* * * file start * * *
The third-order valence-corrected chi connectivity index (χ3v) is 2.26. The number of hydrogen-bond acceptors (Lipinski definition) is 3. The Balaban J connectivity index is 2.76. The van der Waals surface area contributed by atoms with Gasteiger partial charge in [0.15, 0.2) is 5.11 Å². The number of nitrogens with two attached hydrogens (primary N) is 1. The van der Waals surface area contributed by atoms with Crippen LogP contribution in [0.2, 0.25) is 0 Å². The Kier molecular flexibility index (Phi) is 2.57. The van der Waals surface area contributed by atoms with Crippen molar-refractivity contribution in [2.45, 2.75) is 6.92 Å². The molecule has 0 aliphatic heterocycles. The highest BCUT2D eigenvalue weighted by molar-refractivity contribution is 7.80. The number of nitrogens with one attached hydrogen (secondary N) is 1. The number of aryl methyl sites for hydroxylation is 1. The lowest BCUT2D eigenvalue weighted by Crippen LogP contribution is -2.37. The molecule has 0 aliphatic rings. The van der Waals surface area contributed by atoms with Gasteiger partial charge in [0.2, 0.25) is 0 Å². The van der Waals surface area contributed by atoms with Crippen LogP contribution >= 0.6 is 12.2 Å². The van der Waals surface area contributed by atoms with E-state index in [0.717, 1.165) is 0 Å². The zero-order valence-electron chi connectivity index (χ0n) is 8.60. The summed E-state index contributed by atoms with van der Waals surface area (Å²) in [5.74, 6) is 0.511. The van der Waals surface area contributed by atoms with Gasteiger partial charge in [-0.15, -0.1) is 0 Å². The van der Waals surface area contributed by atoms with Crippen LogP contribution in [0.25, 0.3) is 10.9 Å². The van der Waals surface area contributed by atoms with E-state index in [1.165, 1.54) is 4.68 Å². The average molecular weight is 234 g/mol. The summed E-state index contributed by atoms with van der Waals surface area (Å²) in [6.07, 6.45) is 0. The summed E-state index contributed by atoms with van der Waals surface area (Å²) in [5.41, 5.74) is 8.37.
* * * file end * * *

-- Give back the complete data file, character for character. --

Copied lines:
The third-order valence-corrected chi connectivity index (χ3v) is 2.26. The number of hydrogen-bond acceptors (Lipinski definition) is 3. The Balaban J connectivity index is 2.76. The van der Waals surface area contributed by atoms with Gasteiger partial charge in [0.15, 0.2) is 5.11 Å². The number of nitrogens with two attached hydrogens (primary N) is 1. The van der Waals surface area contributed by atoms with Crippen LogP contribution in [0.2, 0.25) is 0 Å². The Kier molecular flexibility index (Phi) is 2.57. The van der Waals surface area contributed by atoms with Crippen molar-refractivity contribution in [2.45, 2.75) is 6.92 Å². The molecule has 0 aliphatic heterocycles. The highest BCUT2D eigenvalue weighted by molar-refractivity contribution is 7.80. The number of nitrogens with one attached hydrogen (secondary N) is 1. The number of aryl methyl sites for hydroxylation is 1. The lowest BCUT2D eigenvalue weighted by Crippen LogP contribution is -2.37. The molecule has 0 aliphatic rings. The van der Waals surface area contributed by atoms with Gasteiger partial charge in [0.2, 0.25) is 0 Å². The van der Waals surface area contributed by atoms with Crippen LogP contribution >= 0.6 is 12.2 Å². The van der Waals surface area contributed by atoms with E-state index in [0.717, 1.165) is 0 Å². The zero-order valence-electron chi connectivity index (χ0n) is 8.60. The summed E-state index contributed by atoms with van der Waals surface area (Å²) in [5.74, 6) is 0.511. The van der Waals surface area contributed by atoms with Gasteiger partial charge in [-0.15, -0.1) is 0 Å². The van der Waals surface area contributed by atoms with Crippen LogP contribution in [0.25, 0.3) is 10.9 Å². The van der Waals surface area contributed by atoms with E-state index in [1.165, 1.54) is 4.68 Å². The average molecular weight is 234 g/mol. The summed E-state index contributed by atoms with van der Waals surface area (Å²) in [6.07, 6.45) is 0. The summed E-state index contributed by atoms with van der Waals surface area (Å²) in [5.41, 5.74) is 8.37.